Saturday, February 23, 2008

Auditory illusions and the importance of skepticism

The foundation of the scientific method is skepticism: the notion that, as one of the inventors of the method Sir Francis Bacon put it, the mind is an “enchanted glass, full of superstition and imposture” and thus always subjected to “idols” that incline it to error. In slightly more modern language, skepticism sees the human mind as inherently prone to error, inclined to wishful thinking, inevitably subject to biases and thus that subjective confidence does not correlate with truth. Consequently, if we want to find out what is in fact true, various mechanisms need to be put in place: first and foremost, controlled experimentation but also peer-review, the public examination of results, repetition replication, and so on.

Since the recognition of just how subject the mind is to bias is the foundation of skepticism and science, educating people about bias seems to be a good way to get them to appreciate the importance - nay, the necessity - of the scientific method. Although visual illusions are well known (putting in doubt the old saw that "seeing is believing"), it is less widely known that our auditory system is also subject to error and illusion. Now, as part of a special feature on music, New Scientist magazine has put together a useful list of their top 5 auditory illusions. If you don't know about this topic, I highly recommend you listen to all five illusions - and then come to terms with the fact that what you hear isn't always a good mirror on nature.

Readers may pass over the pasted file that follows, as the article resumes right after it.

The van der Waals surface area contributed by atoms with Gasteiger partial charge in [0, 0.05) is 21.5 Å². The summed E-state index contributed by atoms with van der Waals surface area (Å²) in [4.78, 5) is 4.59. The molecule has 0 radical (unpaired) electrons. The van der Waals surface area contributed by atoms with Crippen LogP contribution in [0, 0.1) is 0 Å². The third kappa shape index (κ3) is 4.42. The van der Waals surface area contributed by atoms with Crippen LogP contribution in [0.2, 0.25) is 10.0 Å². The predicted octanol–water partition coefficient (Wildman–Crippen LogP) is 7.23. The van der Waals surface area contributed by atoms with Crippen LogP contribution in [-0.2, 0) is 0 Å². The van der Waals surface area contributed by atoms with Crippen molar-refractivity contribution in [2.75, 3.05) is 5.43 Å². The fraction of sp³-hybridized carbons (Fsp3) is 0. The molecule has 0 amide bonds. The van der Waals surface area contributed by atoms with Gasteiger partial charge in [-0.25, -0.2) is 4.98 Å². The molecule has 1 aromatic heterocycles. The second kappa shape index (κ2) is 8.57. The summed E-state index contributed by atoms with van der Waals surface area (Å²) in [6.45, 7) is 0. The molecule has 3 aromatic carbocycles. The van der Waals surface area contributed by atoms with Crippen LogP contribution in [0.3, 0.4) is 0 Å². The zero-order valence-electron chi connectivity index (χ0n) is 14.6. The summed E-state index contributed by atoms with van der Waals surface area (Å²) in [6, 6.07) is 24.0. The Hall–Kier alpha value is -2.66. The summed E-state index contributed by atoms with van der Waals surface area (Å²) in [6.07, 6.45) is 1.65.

Maybe if the ease with which our ears can be fooled became more widely known people would be less likely to fall for such nonsense as electronic voice phenomena and other auditory pareidolia.

(Hat tip: Mind Hacks. See also: Michael Shermer's skeptical TEDTalk that features his analysis of purported Satanic lyrics in a Led Zepplin song.)


  1. The Led Zepp exampple really blew me away. first time I've seen that.

  2. Yeah, I love that TEDTalk. It's certainly the best example of auditory paradolia out there.